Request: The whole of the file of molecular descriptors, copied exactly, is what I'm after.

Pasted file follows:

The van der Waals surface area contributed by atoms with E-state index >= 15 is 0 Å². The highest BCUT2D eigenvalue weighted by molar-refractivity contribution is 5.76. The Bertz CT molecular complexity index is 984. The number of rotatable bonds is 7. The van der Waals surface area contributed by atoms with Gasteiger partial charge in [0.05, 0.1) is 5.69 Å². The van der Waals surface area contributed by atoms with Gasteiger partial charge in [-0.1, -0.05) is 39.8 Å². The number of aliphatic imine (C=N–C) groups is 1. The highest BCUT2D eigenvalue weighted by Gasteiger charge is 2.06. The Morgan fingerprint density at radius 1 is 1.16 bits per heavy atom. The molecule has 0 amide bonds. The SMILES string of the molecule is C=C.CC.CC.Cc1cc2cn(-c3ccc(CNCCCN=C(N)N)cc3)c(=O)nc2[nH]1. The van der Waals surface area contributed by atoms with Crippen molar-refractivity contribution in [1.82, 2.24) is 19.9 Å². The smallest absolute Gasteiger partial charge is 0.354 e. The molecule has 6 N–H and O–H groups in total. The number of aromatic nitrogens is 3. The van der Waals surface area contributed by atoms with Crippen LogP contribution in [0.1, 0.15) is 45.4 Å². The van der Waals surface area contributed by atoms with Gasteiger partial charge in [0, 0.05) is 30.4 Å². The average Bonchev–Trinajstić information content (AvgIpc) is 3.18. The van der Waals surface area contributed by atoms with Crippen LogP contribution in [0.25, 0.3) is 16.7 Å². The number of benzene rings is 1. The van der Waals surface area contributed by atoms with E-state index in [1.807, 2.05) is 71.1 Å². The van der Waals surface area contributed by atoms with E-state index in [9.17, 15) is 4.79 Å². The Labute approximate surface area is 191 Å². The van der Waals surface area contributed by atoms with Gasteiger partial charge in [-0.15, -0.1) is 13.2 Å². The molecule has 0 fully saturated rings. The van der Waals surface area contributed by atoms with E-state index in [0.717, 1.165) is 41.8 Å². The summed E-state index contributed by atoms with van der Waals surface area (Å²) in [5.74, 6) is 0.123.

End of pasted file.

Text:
The van der Waals surface area contributed by atoms with E-state index >= 15 is 0 Å². The highest BCUT2D eigenvalue weighted by molar-refractivity contribution is 5.76. The Bertz CT molecular complexity index is 984. The number of rotatable bonds is 7. The van der Waals surface area contributed by atoms with Gasteiger partial charge in [0.05, 0.1) is 5.69 Å². The van der Waals surface area contributed by atoms with Gasteiger partial charge in [-0.1, -0.05) is 39.8 Å². The number of aliphatic imine (C=N–C) groups is 1. The highest BCUT2D eigenvalue weighted by Gasteiger charge is 2.06. The Morgan fingerprint density at radius 1 is 1.16 bits per heavy atom. The molecule has 0 amide bonds. The SMILES string of the molecule is C=C.CC.CC.Cc1cc2cn(-c3ccc(CNCCCN=C(N)N)cc3)c(=O)nc2[nH]1. The van der Waals surface area contributed by atoms with Crippen molar-refractivity contribution in [1.82, 2.24) is 19.9 Å². The smallest absolute Gasteiger partial charge is 0.354 e. The molecule has 6 N–H and O–H groups in total. The number of aromatic nitrogens is 3. The van der Waals surface area contributed by atoms with Crippen LogP contribution in [0.1, 0.15) is 45.4 Å². The van der Waals surface area contributed by atoms with Gasteiger partial charge in [0, 0.05) is 30.4 Å². The average Bonchev–Trinajstić information content (AvgIpc) is 3.18. The van der Waals surface area contributed by atoms with Crippen LogP contribution in [0.25, 0.3) is 16.7 Å². The number of benzene rings is 1. The van der Waals surface area contributed by atoms with E-state index in [1.807, 2.05) is 71.1 Å². The van der Waals surface area contributed by atoms with E-state index in [9.17, 15) is 4.79 Å². The Labute approximate surface area is 191 Å². The van der Waals surface area contributed by atoms with Gasteiger partial charge in [-0.15, -0.1) is 13.2 Å². The molecule has 0 fully saturated rings. The van der Waals surface area contributed by atoms with E-state index in [0.717, 1.165) is 41.8 Å². The summed E-state index contributed by atoms with van der Waals surface area (Å²) in [5.74, 6) is 0.123.